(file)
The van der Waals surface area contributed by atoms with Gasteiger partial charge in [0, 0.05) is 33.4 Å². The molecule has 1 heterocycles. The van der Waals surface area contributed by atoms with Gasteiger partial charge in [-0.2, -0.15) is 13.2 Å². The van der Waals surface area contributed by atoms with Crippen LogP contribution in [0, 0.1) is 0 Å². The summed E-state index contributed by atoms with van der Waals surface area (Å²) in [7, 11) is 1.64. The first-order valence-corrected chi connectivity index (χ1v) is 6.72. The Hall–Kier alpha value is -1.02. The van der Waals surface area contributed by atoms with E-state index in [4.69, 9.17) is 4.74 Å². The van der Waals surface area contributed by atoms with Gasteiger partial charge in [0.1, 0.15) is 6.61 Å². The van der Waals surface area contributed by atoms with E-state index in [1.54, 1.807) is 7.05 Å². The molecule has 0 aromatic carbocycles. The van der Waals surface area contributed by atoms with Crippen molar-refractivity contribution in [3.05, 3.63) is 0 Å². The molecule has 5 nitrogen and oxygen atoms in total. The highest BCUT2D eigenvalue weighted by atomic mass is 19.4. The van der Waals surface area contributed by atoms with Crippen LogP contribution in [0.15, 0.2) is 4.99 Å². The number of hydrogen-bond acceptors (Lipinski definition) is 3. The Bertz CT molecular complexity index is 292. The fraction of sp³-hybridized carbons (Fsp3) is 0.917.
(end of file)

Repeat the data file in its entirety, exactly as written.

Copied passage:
The van der Waals surface area contributed by atoms with Gasteiger partial charge in [0, 0.05) is 33.4 Å². The molecule has 1 heterocycles. The van der Waals surface area contributed by atoms with Gasteiger partial charge in [-0.2, -0.15) is 13.2 Å². The van der Waals surface area contributed by atoms with Crippen LogP contribution in [0, 0.1) is 0 Å². The summed E-state index contributed by atoms with van der Waals surface area (Å²) in [7, 11) is 1.64. The first-order valence-corrected chi connectivity index (χ1v) is 6.72. The Hall–Kier alpha value is -1.02. The van der Waals surface area contributed by atoms with E-state index in [4.69, 9.17) is 4.74 Å². The van der Waals surface area contributed by atoms with Gasteiger partial charge in [0.1, 0.15) is 6.61 Å². The van der Waals surface area contributed by atoms with E-state index in [1.54, 1.807) is 7.05 Å². The molecule has 0 aromatic carbocycles. The van der Waals surface area contributed by atoms with Crippen molar-refractivity contribution in [3.05, 3.63) is 0 Å². The molecule has 5 nitrogen and oxygen atoms in total. The highest BCUT2D eigenvalue weighted by atomic mass is 19.4. The van der Waals surface area contributed by atoms with Crippen LogP contribution in [0.15, 0.2) is 4.99 Å². The number of hydrogen-bond acceptors (Lipinski definition) is 3. The Bertz CT molecular complexity index is 292. The fraction of sp³-hybridized carbons (Fsp3) is 0.917.